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Citizen Weekly

Tuesday 7 October 2014


Truly speaking, something is terribly wrong with Kisumu security apparatus.
Sample this: A senior administration police officer is robbed at gunpoint at the city’s CBD, moments later,  he rushes to make a report at the nearby Central Police Station and to his astonishment, he bumps into a man he believes he spotted during the daylight robbery.

The man he positively identifies,  turns out to be a CID officer attached to the same police station.  A team is quickly  assembled under the instructions of the regional police  boss led by the neighbouring Nyando DCIO to probe the matter.

But strange things begin to happen. Multiple sources, from within the police, the same day,  indicate that the junior CID officer has declined to go for identification parade despite earlier communication to the complainant to that effect.
Journalists from various  media houses who get wind of the juicy story  rush to the Nyanza police headquarters.

They are forced to pitch camp at the offices only leaving in the evenings for two days to just get a glimpse of this suspected officer in the hope that he will be led to court. However, no such thing happens.

It turns out that the same day the AP inspector identified as Paul Nyando was making his report to the police, another victim, a 65-year-old man who had also been robbed a week earlier of Sh400,000 at gunpoint moments after he withdrew the money also mentioned the same CID officer by name. 

The man said that he picked the name of the officer because while driving the escape car, one of the gangsters had called him by name when he almost hit another car around Kondele area as they were speeding off.

The name of the man driving the car used during the robbery matched that of the CID officer who was identified on a separate incident by the AP Chief inspector based in Lodwar who lost Sh250,000 in cash.

The robbers  took away his ATM and other documents and after abandoning him near Ukweli area, went to Lwanda town where they made a withdrawal from the same account using his ATM card.

Even after being mentioned more than once by the victims of the robberies, and even with the statements recorded, the CID officer suspected in the twin incidents remains a free man.
It was rumoured a few days after official complaints were lodged with the police following the incident  that he had been arrested and held in the cells. However this could not be confirmed by the senior police officers in Kisumu county who appeared to avoid commenting on the matter.

The AP’s lawyer Aggrey Mwamu is reported to have written a letter to IG David Kimaiyo to help push for the arrest of the officer who is still roaming the streets of Kisumu executing his police duties unperturbed.

When the media caught up with the Nyanza regional police chief to have him clarify the matter, the officer said investigations have  begun. He even went on to assure the public that no stone will be left unturned and that the victims will get justice.

But the members of the public are now a worried lot. They fear that the police are hellbent in shielding one of their own from facing prosecution.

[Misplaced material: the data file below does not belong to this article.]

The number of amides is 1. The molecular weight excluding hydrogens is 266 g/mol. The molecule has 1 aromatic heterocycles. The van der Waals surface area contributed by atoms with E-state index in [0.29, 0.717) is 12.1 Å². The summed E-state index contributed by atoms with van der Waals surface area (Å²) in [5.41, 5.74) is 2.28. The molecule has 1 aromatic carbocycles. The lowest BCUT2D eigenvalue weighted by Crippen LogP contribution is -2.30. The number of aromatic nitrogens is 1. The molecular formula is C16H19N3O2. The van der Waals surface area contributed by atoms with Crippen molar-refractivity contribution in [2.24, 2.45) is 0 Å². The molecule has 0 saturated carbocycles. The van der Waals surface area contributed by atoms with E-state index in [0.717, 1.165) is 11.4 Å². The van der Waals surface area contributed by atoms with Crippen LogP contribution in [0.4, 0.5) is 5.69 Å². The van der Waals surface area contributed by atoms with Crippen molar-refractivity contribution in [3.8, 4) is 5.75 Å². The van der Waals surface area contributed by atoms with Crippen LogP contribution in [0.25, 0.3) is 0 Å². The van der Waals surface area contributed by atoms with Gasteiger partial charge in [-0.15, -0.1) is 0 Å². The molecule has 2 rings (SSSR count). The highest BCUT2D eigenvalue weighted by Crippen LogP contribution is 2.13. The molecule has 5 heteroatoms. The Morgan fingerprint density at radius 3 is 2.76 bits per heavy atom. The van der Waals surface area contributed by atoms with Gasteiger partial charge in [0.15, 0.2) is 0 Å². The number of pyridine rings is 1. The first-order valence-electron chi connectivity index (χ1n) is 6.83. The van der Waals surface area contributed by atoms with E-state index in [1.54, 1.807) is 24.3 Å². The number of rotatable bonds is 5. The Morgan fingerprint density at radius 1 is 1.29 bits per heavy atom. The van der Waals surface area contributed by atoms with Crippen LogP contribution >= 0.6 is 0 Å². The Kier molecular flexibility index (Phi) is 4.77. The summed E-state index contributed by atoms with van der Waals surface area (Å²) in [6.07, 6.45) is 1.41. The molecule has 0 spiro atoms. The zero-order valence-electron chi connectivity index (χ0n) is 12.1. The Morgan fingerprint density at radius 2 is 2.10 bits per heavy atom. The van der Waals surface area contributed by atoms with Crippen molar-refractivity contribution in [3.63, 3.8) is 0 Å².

The killing of two people in Kisumu’s sprawling Manyatta slums in the wake of the robbery incidents left the residents even more puzzled.

Police claimed the two, one of whom was an administration police officer working in Koibatek were suspected criminals. They said the two slain men had robbed a businessman at the Tuff Foam Mattresses in Kisumu and were trailed by the detectives who caught up with them at their hideout in Manyatta. This version has been dismissed by the family members.  According to them, the two were in the house on that fateful day when the police stormed in.

A member of the family said she was in the house with the deceased persons together with AP’s child when the detectives came in. They ordered the wife of the AP officer and their child to get out.

The man, a brother-in-law of the slain AP were then shot while sitting in the living room in cold blood.  IPOA has visited the family to investigate the killings.
The killings caused bad blood between the APs and their counterparts from the regular with the outgoing Kisumu AP commander Gradus Atinda publicly accusing his colleagues of being trigger happy in a press conference he convened a day after the shootings in his office.

He claimed the AP and his relative were killed although they were not armed.  “This is wrong, they should have been arrested instead if the police felt they had anything linking the two to any crime,” he added. Although the entire police top brass in Kisumu has been transferred, residents feel the move will not help stop some bad elements within the force from taking part in crime.

The area OCPD Musa Kongoli, DCIO Ndombi, county commander regular police Ngetich, county CID commander Cheruiyot, Kisumu East AP commander Elisha Cherono, Central Police Station OCS and AP county commander Atinda were all transferred.

But the locals believe criminals collude with junior police officers most of whom have been in the area for over 10 years. They say they even work with criminals  masquerading as informers and unlicensed private investigators who dine and merry with the police even driving their cars. It is the juniors who have overstayed who have the networks. 

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